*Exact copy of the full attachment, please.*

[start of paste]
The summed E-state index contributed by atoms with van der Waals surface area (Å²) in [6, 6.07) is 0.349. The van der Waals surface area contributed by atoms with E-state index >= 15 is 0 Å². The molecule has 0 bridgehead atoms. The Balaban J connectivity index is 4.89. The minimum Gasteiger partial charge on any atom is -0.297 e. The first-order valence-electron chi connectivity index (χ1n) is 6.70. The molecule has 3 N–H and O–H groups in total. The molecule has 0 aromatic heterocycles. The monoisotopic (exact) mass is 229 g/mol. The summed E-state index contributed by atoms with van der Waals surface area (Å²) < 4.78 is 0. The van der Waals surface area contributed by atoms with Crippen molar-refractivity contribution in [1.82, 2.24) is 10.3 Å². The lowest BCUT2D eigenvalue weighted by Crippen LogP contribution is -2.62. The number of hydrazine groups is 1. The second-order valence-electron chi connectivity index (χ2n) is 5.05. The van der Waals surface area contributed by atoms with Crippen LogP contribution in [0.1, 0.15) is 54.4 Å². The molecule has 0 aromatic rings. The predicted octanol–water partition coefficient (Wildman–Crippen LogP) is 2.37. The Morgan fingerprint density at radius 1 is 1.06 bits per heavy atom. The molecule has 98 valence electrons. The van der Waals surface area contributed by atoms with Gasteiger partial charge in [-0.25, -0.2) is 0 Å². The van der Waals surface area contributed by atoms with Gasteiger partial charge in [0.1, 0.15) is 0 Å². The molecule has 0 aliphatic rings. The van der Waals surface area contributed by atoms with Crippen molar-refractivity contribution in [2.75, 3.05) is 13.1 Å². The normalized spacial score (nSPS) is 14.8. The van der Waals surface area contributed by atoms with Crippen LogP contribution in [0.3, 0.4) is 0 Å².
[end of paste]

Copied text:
The summed E-state index contributed by atoms with van der Waals surface area (Å²) in [6, 6.07) is 0.349. The van der Waals surface area contributed by atoms with E-state index >= 15 is 0 Å². The molecule has 0 bridgehead atoms. The Balaban J connectivity index is 4.89. The minimum Gasteiger partial charge on any atom is -0.297 e. The first-order valence-electron chi connectivity index (χ1n) is 6.70. The molecule has 3 N–H and O–H groups in total. The molecule has 0 aromatic heterocycles. The monoisotopic (exact) mass is 229 g/mol. The summed E-state index contributed by atoms with van der Waals surface area (Å²) < 4.78 is 0. The van der Waals surface area contributed by atoms with Crippen molar-refractivity contribution in [1.82, 2.24) is 10.3 Å². The lowest BCUT2D eigenvalue weighted by Crippen LogP contribution is -2.62. The number of hydrazine groups is 1. The second-order valence-electron chi connectivity index (χ2n) is 5.05. The van der Waals surface area contributed by atoms with Crippen LogP contribution in [0.1, 0.15) is 54.4 Å². The molecule has 0 aromatic rings. The predicted octanol–water partition coefficient (Wildman–Crippen LogP) is 2.37. The Morgan fingerprint density at radius 1 is 1.06 bits per heavy atom. The molecule has 98 valence electrons. The van der Waals surface area contributed by atoms with Gasteiger partial charge in [-0.25, -0.2) is 0 Å². The van der Waals surface area contributed by atoms with Gasteiger partial charge in [0.1, 0.15) is 0 Å². The molecule has 0 aliphatic rings. The van der Waals surface area contributed by atoms with Crippen molar-refractivity contribution in [2.75, 3.05) is 13.1 Å². The normalized spacial score (nSPS) is 14.8. The van der Waals surface area contributed by atoms with Crippen LogP contribution in [0.3, 0.4) is 0 Å².